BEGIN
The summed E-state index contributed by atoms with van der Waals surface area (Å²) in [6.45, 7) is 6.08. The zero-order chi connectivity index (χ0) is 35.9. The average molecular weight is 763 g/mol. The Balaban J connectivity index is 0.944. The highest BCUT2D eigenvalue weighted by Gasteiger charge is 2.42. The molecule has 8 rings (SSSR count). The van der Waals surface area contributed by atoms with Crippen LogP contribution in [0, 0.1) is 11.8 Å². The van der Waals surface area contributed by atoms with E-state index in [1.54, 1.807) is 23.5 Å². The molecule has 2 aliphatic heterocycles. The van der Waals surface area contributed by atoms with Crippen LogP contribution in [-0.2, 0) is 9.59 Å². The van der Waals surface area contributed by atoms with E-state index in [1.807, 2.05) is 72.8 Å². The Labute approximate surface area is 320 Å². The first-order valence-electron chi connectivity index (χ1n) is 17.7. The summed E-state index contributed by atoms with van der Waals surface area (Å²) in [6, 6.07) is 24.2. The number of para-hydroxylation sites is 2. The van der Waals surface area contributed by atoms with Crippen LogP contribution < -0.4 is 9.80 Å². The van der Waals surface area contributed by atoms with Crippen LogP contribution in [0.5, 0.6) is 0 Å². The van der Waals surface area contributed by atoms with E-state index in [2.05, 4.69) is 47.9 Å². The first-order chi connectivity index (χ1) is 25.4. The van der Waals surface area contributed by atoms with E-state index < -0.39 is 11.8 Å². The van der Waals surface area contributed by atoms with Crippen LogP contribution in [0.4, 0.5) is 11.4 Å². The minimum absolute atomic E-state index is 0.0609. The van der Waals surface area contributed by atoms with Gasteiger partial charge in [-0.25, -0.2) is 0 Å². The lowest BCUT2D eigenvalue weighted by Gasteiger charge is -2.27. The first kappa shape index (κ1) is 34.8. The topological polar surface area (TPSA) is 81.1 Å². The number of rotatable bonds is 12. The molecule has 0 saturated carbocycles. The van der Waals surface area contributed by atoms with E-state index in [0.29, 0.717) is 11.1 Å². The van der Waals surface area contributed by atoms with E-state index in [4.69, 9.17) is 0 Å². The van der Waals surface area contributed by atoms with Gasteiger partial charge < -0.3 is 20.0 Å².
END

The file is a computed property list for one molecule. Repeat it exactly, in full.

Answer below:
The summed E-state index contributed by atoms with van der Waals surface area (Å²) in [6.45, 7) is 6.08. The zero-order chi connectivity index (χ0) is 35.9. The average molecular weight is 763 g/mol. The Balaban J connectivity index is 0.944. The highest BCUT2D eigenvalue weighted by Gasteiger charge is 2.42. The molecule has 8 rings (SSSR count). The van der Waals surface area contributed by atoms with Crippen LogP contribution in [0, 0.1) is 11.8 Å². The van der Waals surface area contributed by atoms with E-state index in [1.54, 1.807) is 23.5 Å². The molecule has 2 aliphatic heterocycles. The van der Waals surface area contributed by atoms with Crippen LogP contribution in [-0.2, 0) is 9.59 Å². The van der Waals surface area contributed by atoms with E-state index in [1.807, 2.05) is 72.8 Å². The Labute approximate surface area is 320 Å². The first-order valence-electron chi connectivity index (χ1n) is 17.7. The summed E-state index contributed by atoms with van der Waals surface area (Å²) in [6, 6.07) is 24.2. The number of para-hydroxylation sites is 2. The van der Waals surface area contributed by atoms with Crippen LogP contribution < -0.4 is 9.80 Å². The van der Waals surface area contributed by atoms with Crippen LogP contribution in [0.5, 0.6) is 0 Å². The van der Waals surface area contributed by atoms with E-state index in [2.05, 4.69) is 47.9 Å². The first-order chi connectivity index (χ1) is 25.4. The van der Waals surface area contributed by atoms with E-state index < -0.39 is 11.8 Å². The van der Waals surface area contributed by atoms with Crippen LogP contribution in [0.4, 0.5) is 11.4 Å². The minimum absolute atomic E-state index is 0.0609. The van der Waals surface area contributed by atoms with Gasteiger partial charge in [-0.25, -0.2) is 0 Å². The lowest BCUT2D eigenvalue weighted by Gasteiger charge is -2.27. The first kappa shape index (κ1) is 34.8. The topological polar surface area (TPSA) is 81.1 Å². The number of rotatable bonds is 12. The molecule has 0 saturated carbocycles. The van der Waals surface area contributed by atoms with E-state index in [0.29, 0.717) is 11.1 Å². The van der Waals surface area contributed by atoms with E-state index in [4.69, 9.17) is 0 Å². The van der Waals surface area contributed by atoms with Gasteiger partial charge < -0.3 is 20.0 Å².